The Enlightenment, Taking Stock

Will more stuff really make us happy? i i

Will more stuff really make us happy? Oli Scarff/Getty Images hide caption

itoggle caption Oli Scarff/Getty Images
Will more stuff really make us happy?

Will more stuff really make us happy?

Oli Scarff/Getty Images

One senses a quiet malaise, drifting almost unspoken in the United States and more broadly. "Decline" of some sort is whispered by many thoughtful people. If so, what is going on?

We have lived the Enlightenment dream of the Age of Reason and know its fruits, positive and negative. My guess is that the "negatives", unspoken, underlie the "decline" we seem to sense. We may be at a hinge of history, seeking, unknowing, a civilizational transformation we cannot yet describe. Of this we need to speak.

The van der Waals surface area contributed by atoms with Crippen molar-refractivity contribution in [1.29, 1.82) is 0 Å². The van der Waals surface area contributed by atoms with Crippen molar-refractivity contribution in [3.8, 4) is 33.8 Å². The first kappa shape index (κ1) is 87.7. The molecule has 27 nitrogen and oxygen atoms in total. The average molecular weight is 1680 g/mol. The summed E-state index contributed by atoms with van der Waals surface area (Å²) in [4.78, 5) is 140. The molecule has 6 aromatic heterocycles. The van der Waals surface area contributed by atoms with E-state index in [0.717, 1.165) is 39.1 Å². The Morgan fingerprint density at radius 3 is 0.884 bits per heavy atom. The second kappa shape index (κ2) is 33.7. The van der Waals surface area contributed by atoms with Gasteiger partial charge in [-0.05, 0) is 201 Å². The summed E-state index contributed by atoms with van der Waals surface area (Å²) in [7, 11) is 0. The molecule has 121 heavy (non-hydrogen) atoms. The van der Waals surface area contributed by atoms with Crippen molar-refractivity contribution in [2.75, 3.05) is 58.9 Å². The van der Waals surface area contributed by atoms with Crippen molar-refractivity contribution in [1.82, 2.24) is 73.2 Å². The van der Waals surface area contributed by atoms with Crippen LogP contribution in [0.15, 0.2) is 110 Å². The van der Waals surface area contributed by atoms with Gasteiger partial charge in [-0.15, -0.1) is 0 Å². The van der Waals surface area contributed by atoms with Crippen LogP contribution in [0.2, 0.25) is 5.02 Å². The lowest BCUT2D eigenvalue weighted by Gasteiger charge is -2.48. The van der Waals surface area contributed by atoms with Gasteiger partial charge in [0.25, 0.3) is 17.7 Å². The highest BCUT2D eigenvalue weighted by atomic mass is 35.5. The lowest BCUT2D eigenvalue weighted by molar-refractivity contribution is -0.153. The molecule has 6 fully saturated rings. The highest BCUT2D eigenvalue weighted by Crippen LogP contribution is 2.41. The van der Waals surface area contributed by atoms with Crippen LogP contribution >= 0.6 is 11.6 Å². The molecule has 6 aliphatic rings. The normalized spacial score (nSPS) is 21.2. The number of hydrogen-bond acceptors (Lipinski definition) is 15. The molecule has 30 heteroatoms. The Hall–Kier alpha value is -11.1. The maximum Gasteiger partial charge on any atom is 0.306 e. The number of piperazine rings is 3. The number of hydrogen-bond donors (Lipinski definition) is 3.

In our Abrahamic tradition, God created heaven and earth and set Man in dominion over all of creation. Nature was for our use. We were not merely of nature, but created in God's image, over nature.

And thereby, we were enchanted.

This enchantment of the Western mind persisted into to black magi of the 16th century, when esoteric, occult knowledge could stand Nature on her head to do the bidding of those with the esoteric knowledge. We were still enchanted.

Then comes Newton and the clockwork celestial mechanics he invented, along with the entire foundations of Western science and a Deistic God. Max Weber, early sociologist, noted that with Newton we lost our enchantment and entered "Modernity".

The Enlightenment is a child of the Newtonian conceptual revolution. The 14 philosophes knew what they wanted: Down with the robed clerics and their medieval revelations and power. Up with science and rationality, to the ever greater mastery over nature by knowledge to the ever betterment and progress of humanity.